Dying. Liberty. Law.

Philip Nitschke believes in liberty. In particular he believes in the right of a human being to die when he wishes to. He does not believe a government should trump that right.

I think, in principle – somewhat unexpectedly – I agree with Nitschke. Thus far.
I have seen my patients suffering intolerable pain that will not end. Governments, lawmakers, do not sit in the bedrooms of the dying. They cannot know how deeply disqualified they are here.
Nitschke has been a gadfly irritating the conscience of this country for decades now. I have felt an instinctive distance from him, quite unreasoned, candidly prejudicial. It was not until he declared (in response to questioning in a recent interview) that his philosophic touchstones are Camus, Marcuse and Nietsche, that my finger suddenly touched on the point of prejudice: Nitschke – Nietsche. The latter is a name to which no Jew can be insensitive. Like Wagner, like Eliot, a name carries echoes. I read Nietsche and I hear echoes of “Man and Superman”. Vibrating behind, the euthanasing of the ‘untermentsch’ in the Third Reich.
Nitschke thinks the euthanasing of people who are “tired of life”, as proposed in the Netherlands, is reasonable. The so-called  Groningen Protocol spells out criteria for infant euthanasia. The Belgian Senate approved by landslide proposals to extend euthanasia to children and to “people suffering dementia and other diseases of the brain.” The Royal Dutch Medical Association believes doctors can euthanase children because “a doctor’s primary duty of care is towards the patient.”
All this makes me shake my head. I know next to nothing of Nietsche, I have seen none of the context of the deliberations of my colleagues in the Royal Dutch Medical Association; I know nought of the Groningen Protocols (‘protocols’ – another word that echoes, echoes, echoes).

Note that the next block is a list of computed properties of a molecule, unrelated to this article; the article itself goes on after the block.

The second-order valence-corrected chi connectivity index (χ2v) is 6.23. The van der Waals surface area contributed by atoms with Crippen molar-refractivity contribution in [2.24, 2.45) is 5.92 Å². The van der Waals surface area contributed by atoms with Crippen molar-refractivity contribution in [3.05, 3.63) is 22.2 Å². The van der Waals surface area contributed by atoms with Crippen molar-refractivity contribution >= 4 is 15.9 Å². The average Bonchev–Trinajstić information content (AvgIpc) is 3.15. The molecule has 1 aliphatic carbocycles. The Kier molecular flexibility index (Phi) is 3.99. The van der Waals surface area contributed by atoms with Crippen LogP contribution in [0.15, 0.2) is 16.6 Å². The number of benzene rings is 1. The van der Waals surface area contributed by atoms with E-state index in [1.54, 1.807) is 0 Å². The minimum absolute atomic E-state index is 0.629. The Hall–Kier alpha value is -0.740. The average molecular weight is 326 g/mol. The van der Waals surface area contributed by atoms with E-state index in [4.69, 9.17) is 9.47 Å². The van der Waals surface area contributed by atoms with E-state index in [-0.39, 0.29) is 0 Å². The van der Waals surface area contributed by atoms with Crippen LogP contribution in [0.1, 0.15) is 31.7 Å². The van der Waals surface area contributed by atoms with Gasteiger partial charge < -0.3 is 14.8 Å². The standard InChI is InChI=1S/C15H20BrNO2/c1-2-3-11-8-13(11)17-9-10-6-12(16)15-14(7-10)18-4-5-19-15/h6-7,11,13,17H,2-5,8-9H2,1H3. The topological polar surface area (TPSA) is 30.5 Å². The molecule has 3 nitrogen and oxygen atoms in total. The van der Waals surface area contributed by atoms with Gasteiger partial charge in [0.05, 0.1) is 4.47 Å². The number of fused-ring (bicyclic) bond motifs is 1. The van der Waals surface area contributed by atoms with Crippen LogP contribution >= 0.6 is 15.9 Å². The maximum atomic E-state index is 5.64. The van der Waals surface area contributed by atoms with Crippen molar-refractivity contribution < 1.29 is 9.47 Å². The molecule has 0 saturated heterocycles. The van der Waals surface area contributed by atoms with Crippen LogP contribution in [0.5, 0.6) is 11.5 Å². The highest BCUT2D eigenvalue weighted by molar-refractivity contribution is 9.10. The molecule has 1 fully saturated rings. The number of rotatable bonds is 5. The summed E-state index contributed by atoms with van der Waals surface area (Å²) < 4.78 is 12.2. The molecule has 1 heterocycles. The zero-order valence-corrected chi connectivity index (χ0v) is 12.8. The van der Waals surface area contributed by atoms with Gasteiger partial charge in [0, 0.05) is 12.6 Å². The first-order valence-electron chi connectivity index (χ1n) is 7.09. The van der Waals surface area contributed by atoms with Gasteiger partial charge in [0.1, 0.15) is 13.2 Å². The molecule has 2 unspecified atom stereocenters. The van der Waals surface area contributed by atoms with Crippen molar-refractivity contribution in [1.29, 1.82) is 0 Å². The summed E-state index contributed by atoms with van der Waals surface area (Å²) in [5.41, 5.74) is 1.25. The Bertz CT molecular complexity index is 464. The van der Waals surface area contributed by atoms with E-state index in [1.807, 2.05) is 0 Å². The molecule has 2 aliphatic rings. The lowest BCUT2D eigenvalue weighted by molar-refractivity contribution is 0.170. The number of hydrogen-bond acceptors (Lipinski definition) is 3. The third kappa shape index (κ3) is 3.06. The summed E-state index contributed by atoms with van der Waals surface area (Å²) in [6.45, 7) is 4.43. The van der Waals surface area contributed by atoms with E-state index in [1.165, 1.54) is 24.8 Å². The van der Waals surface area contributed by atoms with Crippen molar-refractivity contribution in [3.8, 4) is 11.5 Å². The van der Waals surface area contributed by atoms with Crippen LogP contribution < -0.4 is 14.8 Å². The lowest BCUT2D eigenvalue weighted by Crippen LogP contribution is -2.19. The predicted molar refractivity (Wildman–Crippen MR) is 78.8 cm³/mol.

What do I know?
I know the problems of suffering are grievous.
I know that the ethical burdens are weighty.
I know just as severe pain cries out for relief, so societal dilemmas cry out for solution. People look to lawmakers to solve the problem by making a law. A law will be a relief, a slogan to comfort us.
I don’t believe that all problems can be solved by lawmakers.
I believe lawmakers have no right to legislate for one citizen to kill another.
I know there are some laws that some people will not carry out; and all too many others will.
I have no doubt that a society that authorises doctors to kill, kills trust in doctors.
Clearly what I know and what I think are insufficient. They are incoherent, not a policy, not a solution.
Human suffering cannot be outlawed.
Law is not the solution.
We are bound to pursue a solution.
But we might never find that solution.

3 thoughts on “Dying. Liberty. Law.

  1. Hi Howard

    a couple of points
    “I have no doubt that a society that authorises doctors to kill, kills trust in doctors.”

    Actually, I have never seen any evidence of this. The evidence that I have, and from speaking to those who work in the Netherlands is that they have a high level of trust in their general practitioners.(see http://www.ncbi.nlm.nih.gov/pubmed/16777257) In fact, I would tender an alternative rendering of your claim
    “Only in a society in which there is a high level of (justified) trust in doctors, should a society authorise doctors to end patients’ lives”
    That may mean that a policy that would work safely in some countries, would not be safe in others.

    the ‘Groningen protocol’ is somewhat of a dirty word, but having spoken at length with the paediatrician who wrote their guideline (a better word for it), its reputation is thoroughly undeserved. It was developed by a paediatrician who was distressed at what had happened for an infant with severe lethal epidermolysis bullosa. The child’s parents had been very distressed by the suffering of their newborn, and requested help to end the child’s life. At the time, there was no precedent for this, and their request was denied by the hospital. The infant went home and died some months later after a prolonged, painful and distressing illness. The Dr subsequently developed a guideline to set out conditions in which it might be ethical to actively end an infant’s life. Notwithstanding the claims that this policy would lead to inevitable abuse, and use in a wider range of cases, the evidence is that this ‘guideline’ has been used less and less in recent years – an inverse slippery slope. (see http://www.ncbi.nlm.nih.gov/pubmed/19805718)


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